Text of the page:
You recently had the first gig of your longest tour to date in Germany, how did it go?
It was really good, it was cool. People weren’t necessarily expecting what they got, but they got into it.
You played Cavern earlier this year. What did you think of it and what would make it better next time?
Yeah, Cavern was wicked, it was one of our favourite venues on the last tour. Just because everyone was really nice. It was efficient and everything, and well organised; a cool little place. I’d like more of the same. Obviously it’d be cool to see some new faces there and whatnot.
Last year your current bassist, Miles, joined the band. How has he changed the band dynamic?
Miles has been with us since July 2014. Obviously we write a bit differently now. It sounds a bit different now, but we prefer it. It’s cool to have someone who brings a different influence to the table. Well, he’s been with us now for just over a year, so he’s definitely got his feet under the table. We’ve been mates for a few years before he joined anyway so it wasn’t like having a stranger suddenly come in and start booting around.
You’ve played with some loud bands before like Pissed Jeans, Sleaford Mods and God Damn. But you claim to be the loudest live band in Britain at the moment. What is it about Youth Man that makes them so “loud”?
We’re just noisy people. It’s just that kind of thing. I think a lot of it’s down to me, coz I’m not the quietest of drummers and I think Kaila and Miles obviously try to compete with that, so we’re pretty loud. Just doing bigger and bigger things and turning the volume up more and more. We pretty much try to “out loud” each other, absolutely.
So what makes a great Youth Man show?
We always try to bring the same sort of energy to a show because we enjoy playing live, that’s how we express ourselves. Obviously it’s good when the audience are particularly receptive to it. We like a bit of crowd-surfing and whatnot. Drum kits have got smashed up, Miles has smashed his bass into, like, a million pieces. I think that’s what makes a show, everyone getting involved, everyone getting on the same page.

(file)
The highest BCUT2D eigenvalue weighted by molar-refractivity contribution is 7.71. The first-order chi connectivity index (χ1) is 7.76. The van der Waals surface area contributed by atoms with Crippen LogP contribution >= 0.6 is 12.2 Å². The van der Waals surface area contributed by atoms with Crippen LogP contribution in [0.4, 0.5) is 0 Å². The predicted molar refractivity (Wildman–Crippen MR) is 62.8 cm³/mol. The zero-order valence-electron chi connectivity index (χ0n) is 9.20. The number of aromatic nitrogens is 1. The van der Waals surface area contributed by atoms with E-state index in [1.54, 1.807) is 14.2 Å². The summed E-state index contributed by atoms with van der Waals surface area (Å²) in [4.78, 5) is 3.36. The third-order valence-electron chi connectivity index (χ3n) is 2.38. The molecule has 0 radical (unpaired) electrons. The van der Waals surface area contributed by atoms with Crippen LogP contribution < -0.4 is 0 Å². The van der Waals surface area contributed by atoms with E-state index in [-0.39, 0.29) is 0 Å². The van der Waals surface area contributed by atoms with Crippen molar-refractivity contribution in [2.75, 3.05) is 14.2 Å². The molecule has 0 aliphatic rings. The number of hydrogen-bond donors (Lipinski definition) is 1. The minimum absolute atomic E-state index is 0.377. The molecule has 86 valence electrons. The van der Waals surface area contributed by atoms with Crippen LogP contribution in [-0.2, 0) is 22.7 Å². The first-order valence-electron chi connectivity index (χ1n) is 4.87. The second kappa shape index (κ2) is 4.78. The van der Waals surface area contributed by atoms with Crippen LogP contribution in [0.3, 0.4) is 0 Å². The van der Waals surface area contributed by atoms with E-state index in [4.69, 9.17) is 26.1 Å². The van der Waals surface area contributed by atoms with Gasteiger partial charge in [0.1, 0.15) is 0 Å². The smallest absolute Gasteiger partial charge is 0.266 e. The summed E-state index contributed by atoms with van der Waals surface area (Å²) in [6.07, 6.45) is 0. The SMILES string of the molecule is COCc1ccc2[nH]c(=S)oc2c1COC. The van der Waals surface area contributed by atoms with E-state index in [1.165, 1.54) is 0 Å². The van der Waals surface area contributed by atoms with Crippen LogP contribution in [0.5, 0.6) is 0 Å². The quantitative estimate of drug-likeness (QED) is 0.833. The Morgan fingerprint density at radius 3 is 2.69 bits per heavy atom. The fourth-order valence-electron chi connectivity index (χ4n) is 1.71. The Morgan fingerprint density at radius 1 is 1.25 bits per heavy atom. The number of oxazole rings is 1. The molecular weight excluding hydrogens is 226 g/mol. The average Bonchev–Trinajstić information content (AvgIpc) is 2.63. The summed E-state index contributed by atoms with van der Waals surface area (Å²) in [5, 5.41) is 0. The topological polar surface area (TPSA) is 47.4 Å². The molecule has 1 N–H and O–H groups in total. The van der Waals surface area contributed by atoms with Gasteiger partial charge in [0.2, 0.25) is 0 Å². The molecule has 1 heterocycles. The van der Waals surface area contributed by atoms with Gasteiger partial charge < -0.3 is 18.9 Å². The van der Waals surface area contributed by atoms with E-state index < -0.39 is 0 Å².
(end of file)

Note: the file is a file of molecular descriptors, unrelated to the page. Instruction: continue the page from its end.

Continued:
You’re also an accomplished band now, you’ve been in Rolling Stone’s “top ten new artists you need to know”, several radio DJ’s rate you, including Zane Lowe. You’ve played several festivals too. What do you feel is your biggest achievement as a band so far?
For me, personally, Montreux Jazz Festival was my proudest achievement I’ve ever had because I never thought I’d play there, ever, let alone in my first band and at the age of 22. Also this tour we’re on is wicked; it’s our longest tour. When we first started playing we didn’t have any idea of doing shows outside Birmingham let alone actual proper touring. I’d say this German tour is our biggest achievement as a band.
So what is Youth Man’s ultimate goal?
I don’t know really. As a musician I think the aim really is to be able to make a living by playing music. Well, not in the sense of being a billionaire rock star and sticking a load of stuff up your nose and partying every night. Just being able to do what we love doing on a full time basis would be wicked. If as a result of that we get recognition and blah blah blah, that would be great. We just want to spread the word and make music that people dig.
Where does the name Youth Man come from and what is its relevance to the band and the music you make?
Well, we were looking for a name and me and Kaila went to see Henry Rollins do some spoken word. Youth Man is a character Rollins alludes to whenever he’s talking about him trying to live like a youth in his advancing years. When he said it we both looked at each other and were like “ooh, that’s a good name” and kept it.
Is there anything you want to say to Exeposé readers before your gig in Cavern next month?
Yeah, come to the show! Come to the show and get down and dirty with us [chuckles].
Youth Man play Exeter Cavern’s indie night with Tigerclub on 21 November 2015. Tickets can be purchased here.